She had blonde hair like her mommy.
“I felt that connection to her like I did with the other kids,” Cory Ozbun said.
Brother Sam, who was 18 months old and just beginning to identify body parts, climbed on the bed with his mom and dad and pointed to his baby sister’s face.
“One thing she had that was abnormal was her nose, and surely everyone noticed what was abnormal about her face, but the adults didn’t say anything,” Suzanne Ozbun said. “And here he comes and the first thing he says is ‘nose.’ He called out the elephant in the room. It was actually one of the most precious things ever. It was just what he knew. Just how she looked. This was his sister, and he knew she was Ellie.”
A week later, the family held a memorial service, and Ellie was buried in Memorial Gardens in Overland Park.
As Christmas Eve neared this year, the Ozbuns wanted to do something in honor of their daughter.
They created a website, Bless4Ellie. They are asking people to do random acts of kindness, things like rake a yard for a neighbor, take dinner to a friend or buy coffee for the next person in line. They are asking people to take a picture of the acts of kindness they’ve received or given and submit it to Ellie’s website.
“There are hurting people all around,” Suzanne Ozbun said. “That’s something I have become a lot more aware of because of Ellie — there are moms, dads, brothers and sisters, grandparents, spouses that are grieving, and their grief doesn’t get recognized or resolved. It comes in cycles and comes back around. It changes and sometimes is most prominent on the holidays.”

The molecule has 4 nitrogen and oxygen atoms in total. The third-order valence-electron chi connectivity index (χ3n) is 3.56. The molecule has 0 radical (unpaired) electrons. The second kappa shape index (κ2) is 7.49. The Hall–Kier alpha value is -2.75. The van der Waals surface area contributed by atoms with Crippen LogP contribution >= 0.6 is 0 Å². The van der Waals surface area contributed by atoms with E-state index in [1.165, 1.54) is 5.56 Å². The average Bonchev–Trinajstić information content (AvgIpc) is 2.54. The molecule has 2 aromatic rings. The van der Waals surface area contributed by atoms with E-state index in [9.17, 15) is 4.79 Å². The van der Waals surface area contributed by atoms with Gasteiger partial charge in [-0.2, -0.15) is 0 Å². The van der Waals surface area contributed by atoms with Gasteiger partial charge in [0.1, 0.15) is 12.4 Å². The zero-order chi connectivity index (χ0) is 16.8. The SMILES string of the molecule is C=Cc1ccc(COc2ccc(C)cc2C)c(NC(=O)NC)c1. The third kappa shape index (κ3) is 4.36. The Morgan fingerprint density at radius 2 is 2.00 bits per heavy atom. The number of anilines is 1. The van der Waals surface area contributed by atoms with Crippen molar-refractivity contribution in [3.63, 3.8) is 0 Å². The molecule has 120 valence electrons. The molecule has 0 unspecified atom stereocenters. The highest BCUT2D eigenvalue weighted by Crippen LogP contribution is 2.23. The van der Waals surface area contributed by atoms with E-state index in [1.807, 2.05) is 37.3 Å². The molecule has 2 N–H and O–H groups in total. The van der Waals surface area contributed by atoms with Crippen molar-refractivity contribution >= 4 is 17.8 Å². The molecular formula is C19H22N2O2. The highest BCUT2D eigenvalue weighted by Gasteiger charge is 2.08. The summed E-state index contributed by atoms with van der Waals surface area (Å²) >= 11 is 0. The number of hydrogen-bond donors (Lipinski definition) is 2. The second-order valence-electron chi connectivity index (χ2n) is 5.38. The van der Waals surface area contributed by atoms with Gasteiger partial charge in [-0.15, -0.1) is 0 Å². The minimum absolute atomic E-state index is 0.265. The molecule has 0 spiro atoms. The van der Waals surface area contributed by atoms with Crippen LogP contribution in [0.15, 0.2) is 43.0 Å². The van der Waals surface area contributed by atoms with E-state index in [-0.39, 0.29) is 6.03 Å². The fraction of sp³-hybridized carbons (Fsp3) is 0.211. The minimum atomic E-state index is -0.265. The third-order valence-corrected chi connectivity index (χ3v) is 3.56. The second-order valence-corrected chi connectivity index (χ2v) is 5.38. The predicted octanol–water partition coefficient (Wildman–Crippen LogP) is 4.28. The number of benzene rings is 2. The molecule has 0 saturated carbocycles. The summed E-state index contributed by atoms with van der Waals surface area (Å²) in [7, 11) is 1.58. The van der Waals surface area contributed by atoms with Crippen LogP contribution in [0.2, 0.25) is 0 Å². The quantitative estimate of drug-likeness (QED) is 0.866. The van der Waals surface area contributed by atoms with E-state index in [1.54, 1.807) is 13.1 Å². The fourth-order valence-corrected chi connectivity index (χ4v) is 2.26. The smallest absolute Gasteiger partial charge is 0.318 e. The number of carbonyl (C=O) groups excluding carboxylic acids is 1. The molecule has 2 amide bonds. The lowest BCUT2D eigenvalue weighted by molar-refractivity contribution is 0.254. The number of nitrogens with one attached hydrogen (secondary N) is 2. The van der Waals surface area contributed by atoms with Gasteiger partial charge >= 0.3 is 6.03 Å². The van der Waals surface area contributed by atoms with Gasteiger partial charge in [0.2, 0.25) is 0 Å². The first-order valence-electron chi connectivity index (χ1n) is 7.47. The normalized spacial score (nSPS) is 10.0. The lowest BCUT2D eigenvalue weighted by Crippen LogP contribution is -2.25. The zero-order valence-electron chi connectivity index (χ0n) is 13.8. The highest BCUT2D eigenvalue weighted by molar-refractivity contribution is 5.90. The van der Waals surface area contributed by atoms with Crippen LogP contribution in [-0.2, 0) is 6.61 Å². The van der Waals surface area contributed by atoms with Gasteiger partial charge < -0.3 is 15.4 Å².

Kristen Trumpp of Kansas City was one of those who received a Bless4Ellie act of kindness a week ago. Her car was stolen, and then she received a card with $100 from friends of the Ozbuns.
A few days before, Trumpp had given some help to a mother in need.
“She needed help with bills and groceries,” Trumpp said. “So we made a Costco run and got all the staples and were able to tell her about Ellie and why we wanted to honor her life. Then, a week after that, my car was stolen. It was overwhelming how friends responded. … To me, God and Ellie are using this to teach me to be the recipient of a blessing.”
Wichita resident Jenae Crowley gave blankets to some Somalian refugees who arrived in Wichita on Monday. On their cards, she wrote “#Bless4Ellie.”
The Bless4Ellie action is “a powerful testimony of finding joy in the midst of indescribable grief,” Crowley said. “The timing is providential. We have an opportunity to bless others with love and kindness on Ellie’s birthday (Christmas Eve) all while we are preparing our hearts to remember the birth of another baby born more than 2,000 years ago.”
On Nov. 1, Suzanne Ozbun gave birth to a healthy baby boy, Nathanael John.
Sam is excited to have a baby brother but will sometimes talk about Ellie.
“It caught me off guard,” his mom said. “It was sweet he remembered. I said, ‘Sam, do you know where Ellie is?’ He said, ‘Yeah, she is in heaven with Jesus.’
“He knows her birthday is coming up.”
Suzanne Ozbun’s hope is that people will continue to care for her daughter’s memory “and that her life will mean something, because it meant a lot to us and our friends.”
Baby Ellie, through Bless4Ellie, continues to touch lives.
“She continues to touch more people than I have ever touched,” Suzanne Ozbun said. “There is something compelling about that.
“I hope her life keeps touching others.”